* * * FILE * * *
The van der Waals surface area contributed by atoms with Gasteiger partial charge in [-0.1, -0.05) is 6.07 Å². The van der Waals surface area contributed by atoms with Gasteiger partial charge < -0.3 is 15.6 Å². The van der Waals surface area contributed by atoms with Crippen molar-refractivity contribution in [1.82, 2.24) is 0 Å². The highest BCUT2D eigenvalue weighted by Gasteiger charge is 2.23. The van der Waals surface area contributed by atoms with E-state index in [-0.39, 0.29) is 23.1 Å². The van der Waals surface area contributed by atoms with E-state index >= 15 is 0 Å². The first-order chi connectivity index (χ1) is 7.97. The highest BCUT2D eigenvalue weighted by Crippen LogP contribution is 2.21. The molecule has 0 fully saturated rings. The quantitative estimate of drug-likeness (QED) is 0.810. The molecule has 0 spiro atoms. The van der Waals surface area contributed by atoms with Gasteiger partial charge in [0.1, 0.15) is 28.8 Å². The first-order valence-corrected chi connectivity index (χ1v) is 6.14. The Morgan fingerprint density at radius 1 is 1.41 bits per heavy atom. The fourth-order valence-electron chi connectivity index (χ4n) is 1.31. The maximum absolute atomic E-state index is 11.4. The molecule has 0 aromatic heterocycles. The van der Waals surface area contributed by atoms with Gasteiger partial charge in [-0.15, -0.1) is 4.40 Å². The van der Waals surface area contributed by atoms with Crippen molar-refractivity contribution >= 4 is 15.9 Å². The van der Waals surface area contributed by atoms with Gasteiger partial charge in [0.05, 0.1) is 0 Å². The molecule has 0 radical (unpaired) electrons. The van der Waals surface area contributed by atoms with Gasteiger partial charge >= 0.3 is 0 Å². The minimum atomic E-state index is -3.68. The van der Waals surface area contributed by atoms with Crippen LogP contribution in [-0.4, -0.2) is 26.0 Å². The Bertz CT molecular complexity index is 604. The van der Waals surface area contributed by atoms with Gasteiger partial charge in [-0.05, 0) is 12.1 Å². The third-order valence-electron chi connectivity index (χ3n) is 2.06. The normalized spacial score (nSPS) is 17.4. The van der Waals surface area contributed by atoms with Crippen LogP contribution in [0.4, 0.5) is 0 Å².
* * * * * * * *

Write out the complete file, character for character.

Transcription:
The van der Waals surface area contributed by atoms with Gasteiger partial charge in [-0.1, -0.05) is 6.07 Å². The van der Waals surface area contributed by atoms with Gasteiger partial charge < -0.3 is 15.6 Å². The van der Waals surface area contributed by atoms with Crippen molar-refractivity contribution in [1.82, 2.24) is 0 Å². The highest BCUT2D eigenvalue weighted by Gasteiger charge is 2.23. The van der Waals surface area contributed by atoms with E-state index in [-0.39, 0.29) is 23.1 Å². The van der Waals surface area contributed by atoms with E-state index >= 15 is 0 Å². The first-order chi connectivity index (χ1) is 7.97. The highest BCUT2D eigenvalue weighted by Crippen LogP contribution is 2.21. The molecule has 0 fully saturated rings. The quantitative estimate of drug-likeness (QED) is 0.810. The molecule has 0 spiro atoms. The van der Waals surface area contributed by atoms with Gasteiger partial charge in [0.1, 0.15) is 28.8 Å². The first-order valence-corrected chi connectivity index (χ1v) is 6.14. The Morgan fingerprint density at radius 1 is 1.41 bits per heavy atom. The fourth-order valence-electron chi connectivity index (χ4n) is 1.31. The maximum absolute atomic E-state index is 11.4. The molecule has 0 aromatic heterocycles. The van der Waals surface area contributed by atoms with Gasteiger partial charge in [-0.15, -0.1) is 4.40 Å². The van der Waals surface area contributed by atoms with Crippen molar-refractivity contribution >= 4 is 15.9 Å². The van der Waals surface area contributed by atoms with Gasteiger partial charge in [0.05, 0.1) is 0 Å². The molecule has 0 radical (unpaired) electrons. The van der Waals surface area contributed by atoms with Gasteiger partial charge >= 0.3 is 0 Å². The minimum atomic E-state index is -3.68. The van der Waals surface area contributed by atoms with Crippen LogP contribution in [-0.4, -0.2) is 26.0 Å². The Bertz CT molecular complexity index is 604. The van der Waals surface area contributed by atoms with Gasteiger partial charge in [-0.05, 0) is 12.1 Å². The third-order valence-electron chi connectivity index (χ3n) is 2.06. The normalized spacial score (nSPS) is 17.4. The van der Waals surface area contributed by atoms with Crippen LogP contribution in [0.4, 0.5) is 0 Å².